A tip-off to the National Anti-Snaring Campaign led to the rescue of a fox cub from a snare in the north-east.
The fox cub was discovered near Widdrington, Northumberland, at 7am on 25th June by a walker. It was caught near a stink pit consisting of a rotting bird and illegal animal carcases.
Concerned about the condition of the cub, which appeared to have been trapped for some time, but unable to free it because he didn’t have any equipment he contacted the NASC.
It is legal to set snares for foxes but the snares must be checked once a day. We contacted John Gill an anti snare campaigner from the North East in case the fox was still suffering the next day. He visited the following day only to find the fox cub still trapped in the snare and he released it.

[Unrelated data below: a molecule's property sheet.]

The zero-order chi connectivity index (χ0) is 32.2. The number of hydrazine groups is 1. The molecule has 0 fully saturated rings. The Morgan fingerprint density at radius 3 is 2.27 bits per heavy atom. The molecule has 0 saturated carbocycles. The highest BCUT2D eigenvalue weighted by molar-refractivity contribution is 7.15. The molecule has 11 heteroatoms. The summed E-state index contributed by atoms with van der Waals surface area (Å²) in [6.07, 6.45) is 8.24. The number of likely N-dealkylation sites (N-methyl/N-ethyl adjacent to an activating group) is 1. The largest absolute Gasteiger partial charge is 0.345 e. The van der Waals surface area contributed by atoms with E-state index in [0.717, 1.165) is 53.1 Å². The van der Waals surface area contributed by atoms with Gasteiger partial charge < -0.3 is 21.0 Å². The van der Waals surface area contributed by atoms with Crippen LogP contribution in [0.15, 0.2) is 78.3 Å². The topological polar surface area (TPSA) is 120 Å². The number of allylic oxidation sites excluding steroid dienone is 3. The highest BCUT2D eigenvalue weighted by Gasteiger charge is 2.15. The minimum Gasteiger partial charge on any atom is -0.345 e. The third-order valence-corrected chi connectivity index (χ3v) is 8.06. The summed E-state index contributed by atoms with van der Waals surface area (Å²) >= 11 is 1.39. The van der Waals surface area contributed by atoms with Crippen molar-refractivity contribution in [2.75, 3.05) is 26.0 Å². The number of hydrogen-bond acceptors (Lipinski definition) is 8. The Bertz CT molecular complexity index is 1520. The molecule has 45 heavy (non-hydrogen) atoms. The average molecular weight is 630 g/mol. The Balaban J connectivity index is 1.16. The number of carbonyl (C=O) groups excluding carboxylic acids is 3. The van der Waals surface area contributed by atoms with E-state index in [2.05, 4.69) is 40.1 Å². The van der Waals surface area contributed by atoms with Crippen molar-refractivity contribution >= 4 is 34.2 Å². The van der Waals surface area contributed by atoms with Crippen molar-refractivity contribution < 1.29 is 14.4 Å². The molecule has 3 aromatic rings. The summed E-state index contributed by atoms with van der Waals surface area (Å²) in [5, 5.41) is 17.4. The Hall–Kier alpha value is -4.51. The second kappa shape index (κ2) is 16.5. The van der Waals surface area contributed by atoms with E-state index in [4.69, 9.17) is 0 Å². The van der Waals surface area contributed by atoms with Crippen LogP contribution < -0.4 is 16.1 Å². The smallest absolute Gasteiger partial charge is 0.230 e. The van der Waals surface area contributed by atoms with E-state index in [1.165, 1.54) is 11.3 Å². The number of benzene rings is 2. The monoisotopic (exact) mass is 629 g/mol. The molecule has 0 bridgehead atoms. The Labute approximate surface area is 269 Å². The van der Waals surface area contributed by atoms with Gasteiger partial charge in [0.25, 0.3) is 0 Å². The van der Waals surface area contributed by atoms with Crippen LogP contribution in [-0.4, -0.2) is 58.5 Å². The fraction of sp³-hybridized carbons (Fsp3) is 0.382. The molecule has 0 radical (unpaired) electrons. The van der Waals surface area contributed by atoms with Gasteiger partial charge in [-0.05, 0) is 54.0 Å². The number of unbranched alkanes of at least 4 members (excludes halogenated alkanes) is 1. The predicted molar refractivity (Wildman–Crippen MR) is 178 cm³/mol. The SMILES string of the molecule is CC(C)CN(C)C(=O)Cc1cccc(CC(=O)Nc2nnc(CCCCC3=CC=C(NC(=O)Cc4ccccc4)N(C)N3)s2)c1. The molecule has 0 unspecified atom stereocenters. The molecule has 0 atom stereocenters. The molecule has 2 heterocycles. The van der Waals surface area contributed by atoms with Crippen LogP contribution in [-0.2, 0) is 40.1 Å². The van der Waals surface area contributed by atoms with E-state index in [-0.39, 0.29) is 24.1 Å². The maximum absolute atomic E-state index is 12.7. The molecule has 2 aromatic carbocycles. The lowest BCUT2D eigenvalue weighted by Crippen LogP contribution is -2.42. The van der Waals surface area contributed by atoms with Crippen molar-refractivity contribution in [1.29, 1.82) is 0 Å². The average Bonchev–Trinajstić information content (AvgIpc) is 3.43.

John Gill who found the animal, said: “I can’t describe the relief and joy of releasing this beautiful young animal from this cruel and indiscriminate device.
“To use snares is disgusting but to entice the animal into the snare with the stinking carcass pit shows the disgraceful extent to which some gamekeepers will go. With the shooting season about to start this incident brings into sharp focus just how barbaric this so called sport really is.”
Among the dead animals used to entice foxes into the snares was a dead lamb which is contrary to legislation. As a result we’ve informed the Trading Standards Department and the local authorities.